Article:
Sometimes, an individual may act as a figure head for change and be viewed as a leader even though he/she hasn’t set any new direction. This can arise when a group sets a direction of its own accord, and needs a spearhead in order to express it.
In prison, Nelson Mandela was an example of symbolic leadership. Although his ability to take action was limited, he continued to grow in power and influence (as the symbolic leader for the anti-apartheid movement). This power came from the mass movement, from the group that are nominally viewed as the followers. Following his release from prison, he demonstrated actual leadership by leading South Africa into a process of reconciliation rather than retribution.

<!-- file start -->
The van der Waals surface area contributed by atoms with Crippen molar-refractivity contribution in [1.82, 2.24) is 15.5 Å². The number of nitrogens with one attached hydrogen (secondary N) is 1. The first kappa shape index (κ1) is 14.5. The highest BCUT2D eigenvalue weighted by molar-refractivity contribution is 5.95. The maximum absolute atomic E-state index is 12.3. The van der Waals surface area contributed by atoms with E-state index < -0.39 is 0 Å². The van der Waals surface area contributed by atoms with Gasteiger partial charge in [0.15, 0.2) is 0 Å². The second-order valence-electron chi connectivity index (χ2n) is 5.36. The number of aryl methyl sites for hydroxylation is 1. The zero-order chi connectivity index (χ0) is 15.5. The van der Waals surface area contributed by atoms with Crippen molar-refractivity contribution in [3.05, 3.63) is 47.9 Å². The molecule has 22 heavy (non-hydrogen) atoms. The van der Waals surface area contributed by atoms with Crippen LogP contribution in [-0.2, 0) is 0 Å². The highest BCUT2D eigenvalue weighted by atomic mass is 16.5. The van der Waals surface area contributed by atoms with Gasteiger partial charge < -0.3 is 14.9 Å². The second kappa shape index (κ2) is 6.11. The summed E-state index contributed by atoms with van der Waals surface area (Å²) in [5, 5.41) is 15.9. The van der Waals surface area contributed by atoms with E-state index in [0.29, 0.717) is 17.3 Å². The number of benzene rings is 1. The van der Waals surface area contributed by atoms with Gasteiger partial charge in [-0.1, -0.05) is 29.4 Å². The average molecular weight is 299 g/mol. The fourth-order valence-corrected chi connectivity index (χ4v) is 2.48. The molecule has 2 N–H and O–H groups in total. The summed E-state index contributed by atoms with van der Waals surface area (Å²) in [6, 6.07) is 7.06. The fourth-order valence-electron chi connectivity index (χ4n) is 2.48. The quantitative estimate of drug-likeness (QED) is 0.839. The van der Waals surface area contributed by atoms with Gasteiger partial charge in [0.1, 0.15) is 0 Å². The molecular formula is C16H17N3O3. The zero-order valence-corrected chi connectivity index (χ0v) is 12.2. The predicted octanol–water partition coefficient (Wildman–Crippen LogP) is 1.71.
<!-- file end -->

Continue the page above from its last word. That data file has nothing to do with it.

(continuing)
This illustrates the complexity of the relationship between leaders, followers, and context. A leader’s power often comes from the followers. For example, in democratic government, leaders are elected because of the direction they offer - e.g. for economic growth or social development. However, if they subsequently pursue a direction that is different from the expectations of the electorate, they may lose the next election, or even provoke civil unrest beforehand.
Next page: Leadership Styles
©2013 Team Technology. Further articles/resources that may be of interest include: Personality Test, Personality Type Descriptions, Myers Briggs overview, The Basics of Team Building, What Career is Right for Me?, and Career ideas.